Saturday, 28 June 2014

The Final Spook School Takeover Day 6: Nye, Testosterone and the Future

It's our final day taking over Scottish Fiction.  A big thank you to Neil for putting up with us and for asking us in the first place.  For our last post, before the blog can finally resume normal service, Nye has written about starting testosterone treatment.  We're super excited for Nye and super excited for the future.  We hope you're super excited too!
Lots of love,
The Spook School

One Big Spooky Family


I'm not going to lie and say that it's always been my dream to be in a band.  That wouldn't be true.  Being in a band was never even plausible enough to be a dream when I was a teenager.  That was for sexy magical demi-gods like Marc Bolan and David Bowie.  Not for anyone like me.  But hey, here I am.  And over the years this has become my dream.  Being in The Spook School is genuinely the best part of my life.  The thing that I'm most proud of.  The place where I feel that I can put all of my energy and emotions into the care of these three other brilliant people and we can create songs that maybe might just mean something.

It's not always been my dream to be transgender either.  Got to admit, when I figured out that it explained all the feelings that had been milling around for years and years (sometimes surfacing through songs), I wasn't too happy about it.  And when The Spook School started up, and I initially seemed to be 'the singer', I was terrified that this fantastic new thing in my life was dependent on me keeping as I was.  Keeping me tied to a voice, an identity that I couldn't connect with.  But that's the wrong way to look at it.  If I wasn't transgender, I would never have written 80% of the songs I have (even my strange obsession with Buster Keaton has a lot to do with being trans, but that's a story for another day).  And they're my contribution to the band.  They are what I bring to the whole affair.  And they're what I'm proud of.

If I wasn't trans, if I was able to recognise myself as the binary gender that was assigned to me at birth, I'd never have heard a crowd of lovely, brilliant people yelling 'I am bigger than a hexadecimal' back at me at the top of their lungs.  If I wasn't trans, I might have been in a band, it might even have been called The Spook School, but it wouldn't have been the same.  I wouldn't be the same.  I have no idea if I'd even like the person that I would have been had I been born a cis male (FYI: cis = not trans).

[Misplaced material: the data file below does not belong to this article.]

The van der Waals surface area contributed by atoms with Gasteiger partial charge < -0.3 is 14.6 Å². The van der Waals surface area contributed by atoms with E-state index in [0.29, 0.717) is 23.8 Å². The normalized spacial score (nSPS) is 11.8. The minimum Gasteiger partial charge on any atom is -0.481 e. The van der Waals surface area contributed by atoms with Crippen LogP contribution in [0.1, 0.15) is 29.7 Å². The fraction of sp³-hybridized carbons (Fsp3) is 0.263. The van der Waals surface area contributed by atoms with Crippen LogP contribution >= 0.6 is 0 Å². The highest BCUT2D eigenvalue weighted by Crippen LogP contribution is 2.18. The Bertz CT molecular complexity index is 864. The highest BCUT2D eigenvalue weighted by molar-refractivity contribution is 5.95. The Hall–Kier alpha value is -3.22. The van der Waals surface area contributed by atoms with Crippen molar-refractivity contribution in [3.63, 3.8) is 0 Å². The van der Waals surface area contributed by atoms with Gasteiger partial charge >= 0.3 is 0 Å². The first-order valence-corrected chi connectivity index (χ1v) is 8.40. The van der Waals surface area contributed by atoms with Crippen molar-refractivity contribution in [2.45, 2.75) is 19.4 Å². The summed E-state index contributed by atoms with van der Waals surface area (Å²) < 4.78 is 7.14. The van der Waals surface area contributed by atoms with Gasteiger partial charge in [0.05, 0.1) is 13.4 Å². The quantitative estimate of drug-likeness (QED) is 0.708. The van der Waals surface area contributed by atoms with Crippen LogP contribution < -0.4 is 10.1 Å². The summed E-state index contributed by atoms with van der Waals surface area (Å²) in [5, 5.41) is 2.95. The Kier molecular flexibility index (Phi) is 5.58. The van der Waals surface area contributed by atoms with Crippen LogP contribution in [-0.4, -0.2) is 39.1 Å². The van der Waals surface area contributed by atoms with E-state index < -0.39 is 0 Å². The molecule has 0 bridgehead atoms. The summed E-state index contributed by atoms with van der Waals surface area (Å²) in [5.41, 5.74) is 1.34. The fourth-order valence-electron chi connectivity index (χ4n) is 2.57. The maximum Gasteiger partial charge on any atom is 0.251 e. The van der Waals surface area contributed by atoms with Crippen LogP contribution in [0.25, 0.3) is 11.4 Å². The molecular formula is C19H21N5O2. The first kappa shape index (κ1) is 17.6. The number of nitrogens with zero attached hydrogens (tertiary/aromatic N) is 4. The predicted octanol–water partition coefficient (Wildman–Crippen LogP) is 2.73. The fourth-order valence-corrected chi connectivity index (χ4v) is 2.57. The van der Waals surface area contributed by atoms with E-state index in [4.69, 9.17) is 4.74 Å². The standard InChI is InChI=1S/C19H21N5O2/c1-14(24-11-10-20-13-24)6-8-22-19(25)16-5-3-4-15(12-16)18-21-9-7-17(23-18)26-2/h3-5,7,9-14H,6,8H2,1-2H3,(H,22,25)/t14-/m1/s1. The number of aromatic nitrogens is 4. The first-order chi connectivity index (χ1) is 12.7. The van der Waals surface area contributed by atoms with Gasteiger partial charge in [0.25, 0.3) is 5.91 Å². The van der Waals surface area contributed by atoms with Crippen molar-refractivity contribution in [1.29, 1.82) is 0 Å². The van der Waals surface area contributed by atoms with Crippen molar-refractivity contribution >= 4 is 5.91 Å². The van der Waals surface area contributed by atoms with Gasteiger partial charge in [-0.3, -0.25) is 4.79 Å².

So yeah, I suppose this is a long winded way of saying that I started testosterone a week ago.  It’s my long-winded way of saying that I’m a bit worried about losing my voice, but more excited about being recognised as myself.  This is a long winded way of saying that I love this band, and I think that I'll only continue to be more proud of what we manage to accomplish.

I’m super excited about what the next months, and years, have in store for me, and optimistic in a way I’ve never really been before.  I have dreams of listening to our next album and going “Hey, that’s me!” rather than “Who’s that girl singing all my lyrics?” - and that will be the happiest day.  Also, dreams about the day when I can cover all the Lou Reed songs.  Because obviously that’s the most important thing.

Lots of love (especially to the queer kids)

Nye x 

PS - Because I’m a nerd and want to see how my singing voice changes, I’ve been singing a song a day since I started T.  If you’d like to see them, go here:, or


  1. Hey Nye,

    Good luck with your transition, I'm sure you'll find many of the people around you are very supportive :)

    You should check out a Canadian Artist called Meryn Cadell. He also transitioned from female to male and continued to sing a during the initial stages of his testosterone.

    There was one he posted to his Livejournal ages ago that I hope is still floating about. It was a short piece he did just as his voice was starting to change. It was rather interesting, a similar to your project too :)